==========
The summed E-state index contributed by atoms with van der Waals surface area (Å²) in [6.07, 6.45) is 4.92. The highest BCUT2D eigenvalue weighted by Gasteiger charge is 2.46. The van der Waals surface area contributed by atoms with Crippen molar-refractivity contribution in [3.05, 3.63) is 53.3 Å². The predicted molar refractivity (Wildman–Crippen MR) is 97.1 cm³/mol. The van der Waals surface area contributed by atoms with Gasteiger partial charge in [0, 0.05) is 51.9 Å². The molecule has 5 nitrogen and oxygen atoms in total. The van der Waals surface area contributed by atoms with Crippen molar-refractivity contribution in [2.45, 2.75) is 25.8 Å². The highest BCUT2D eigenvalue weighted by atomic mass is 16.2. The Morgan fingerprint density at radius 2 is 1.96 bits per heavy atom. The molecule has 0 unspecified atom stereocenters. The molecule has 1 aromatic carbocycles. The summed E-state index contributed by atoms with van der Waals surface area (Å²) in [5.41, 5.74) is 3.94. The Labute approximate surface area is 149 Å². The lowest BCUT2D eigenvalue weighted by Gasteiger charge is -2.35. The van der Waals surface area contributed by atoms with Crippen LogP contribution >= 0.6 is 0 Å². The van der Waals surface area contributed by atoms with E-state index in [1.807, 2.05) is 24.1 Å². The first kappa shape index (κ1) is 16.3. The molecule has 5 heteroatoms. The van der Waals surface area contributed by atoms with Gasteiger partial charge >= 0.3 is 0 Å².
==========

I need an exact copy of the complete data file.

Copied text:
The summed E-state index contributed by atoms with van der Waals surface area (Å²) in [6.07, 6.45) is 4.92. The highest BCUT2D eigenvalue weighted by Gasteiger charge is 2.46. The van der Waals surface area contributed by atoms with Crippen molar-refractivity contribution in [3.05, 3.63) is 53.3 Å². The predicted molar refractivity (Wildman–Crippen MR) is 97.1 cm³/mol. The van der Waals surface area contributed by atoms with Gasteiger partial charge in [0, 0.05) is 51.9 Å². The molecule has 5 nitrogen and oxygen atoms in total. The van der Waals surface area contributed by atoms with Crippen molar-refractivity contribution in [2.45, 2.75) is 25.8 Å². The highest BCUT2D eigenvalue weighted by atomic mass is 16.2. The Morgan fingerprint density at radius 2 is 1.96 bits per heavy atom. The molecule has 0 unspecified atom stereocenters. The molecule has 1 aromatic carbocycles. The summed E-state index contributed by atoms with van der Waals surface area (Å²) in [5.41, 5.74) is 3.94. The Labute approximate surface area is 149 Å². The lowest BCUT2D eigenvalue weighted by Gasteiger charge is -2.35. The van der Waals surface area contributed by atoms with Crippen LogP contribution >= 0.6 is 0 Å². The van der Waals surface area contributed by atoms with E-state index in [1.807, 2.05) is 24.1 Å². The first kappa shape index (κ1) is 16.3. The molecule has 5 heteroatoms. The van der Waals surface area contributed by atoms with Gasteiger partial charge >= 0.3 is 0 Å².